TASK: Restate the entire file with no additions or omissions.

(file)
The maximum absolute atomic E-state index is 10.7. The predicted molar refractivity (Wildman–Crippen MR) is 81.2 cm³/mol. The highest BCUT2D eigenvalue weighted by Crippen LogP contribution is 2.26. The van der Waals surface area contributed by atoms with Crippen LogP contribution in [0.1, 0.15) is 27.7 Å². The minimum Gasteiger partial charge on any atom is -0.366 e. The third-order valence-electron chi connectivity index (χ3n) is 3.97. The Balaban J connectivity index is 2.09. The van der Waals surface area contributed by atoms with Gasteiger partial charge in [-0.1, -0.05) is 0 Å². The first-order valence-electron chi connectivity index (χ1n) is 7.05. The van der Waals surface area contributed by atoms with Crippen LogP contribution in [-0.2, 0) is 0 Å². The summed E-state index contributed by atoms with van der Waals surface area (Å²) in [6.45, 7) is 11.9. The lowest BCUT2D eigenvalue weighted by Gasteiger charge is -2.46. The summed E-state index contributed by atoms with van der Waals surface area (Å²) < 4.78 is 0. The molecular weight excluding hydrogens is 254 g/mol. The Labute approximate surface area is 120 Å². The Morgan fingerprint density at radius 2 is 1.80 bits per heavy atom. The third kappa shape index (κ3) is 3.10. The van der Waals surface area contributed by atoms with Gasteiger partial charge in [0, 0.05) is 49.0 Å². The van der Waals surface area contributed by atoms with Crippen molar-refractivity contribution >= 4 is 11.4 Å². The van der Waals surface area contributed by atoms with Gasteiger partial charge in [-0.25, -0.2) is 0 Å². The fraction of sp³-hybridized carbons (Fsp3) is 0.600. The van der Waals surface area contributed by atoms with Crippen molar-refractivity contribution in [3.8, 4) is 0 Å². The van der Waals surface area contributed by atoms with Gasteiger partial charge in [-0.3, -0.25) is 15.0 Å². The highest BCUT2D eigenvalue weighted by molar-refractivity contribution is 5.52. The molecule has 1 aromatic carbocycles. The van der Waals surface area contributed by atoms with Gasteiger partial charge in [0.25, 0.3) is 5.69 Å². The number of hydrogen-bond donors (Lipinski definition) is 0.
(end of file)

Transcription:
The maximum absolute atomic E-state index is 10.7. The predicted molar refractivity (Wildman–Crippen MR) is 81.2 cm³/mol. The highest BCUT2D eigenvalue weighted by Crippen LogP contribution is 2.26. The van der Waals surface area contributed by atoms with Crippen LogP contribution in [0.1, 0.15) is 27.7 Å². The minimum Gasteiger partial charge on any atom is -0.366 e. The third-order valence-electron chi connectivity index (χ3n) is 3.97. The Balaban J connectivity index is 2.09. The van der Waals surface area contributed by atoms with Gasteiger partial charge in [-0.1, -0.05) is 0 Å². The first-order valence-electron chi connectivity index (χ1n) is 7.05. The van der Waals surface area contributed by atoms with Crippen LogP contribution in [-0.2, 0) is 0 Å². The summed E-state index contributed by atoms with van der Waals surface area (Å²) in [6.45, 7) is 11.9. The lowest BCUT2D eigenvalue weighted by Gasteiger charge is -2.46. The summed E-state index contributed by atoms with van der Waals surface area (Å²) < 4.78 is 0. The molecular weight excluding hydrogens is 254 g/mol. The Labute approximate surface area is 120 Å². The Morgan fingerprint density at radius 2 is 1.80 bits per heavy atom. The third kappa shape index (κ3) is 3.10. The van der Waals surface area contributed by atoms with Gasteiger partial charge in [0, 0.05) is 49.0 Å². The van der Waals surface area contributed by atoms with Crippen molar-refractivity contribution >= 4 is 11.4 Å². The van der Waals surface area contributed by atoms with Gasteiger partial charge in [-0.25, -0.2) is 0 Å². The fraction of sp³-hybridized carbons (Fsp3) is 0.600. The van der Waals surface area contributed by atoms with Crippen molar-refractivity contribution in [3.8, 4) is 0 Å². The van der Waals surface area contributed by atoms with Gasteiger partial charge in [-0.3, -0.25) is 15.0 Å². The highest BCUT2D eigenvalue weighted by molar-refractivity contribution is 5.52. The molecule has 1 aromatic carbocycles. The van der Waals surface area contributed by atoms with Gasteiger partial charge in [0.25, 0.3) is 5.69 Å². The number of hydrogen-bond donors (Lipinski definition) is 0.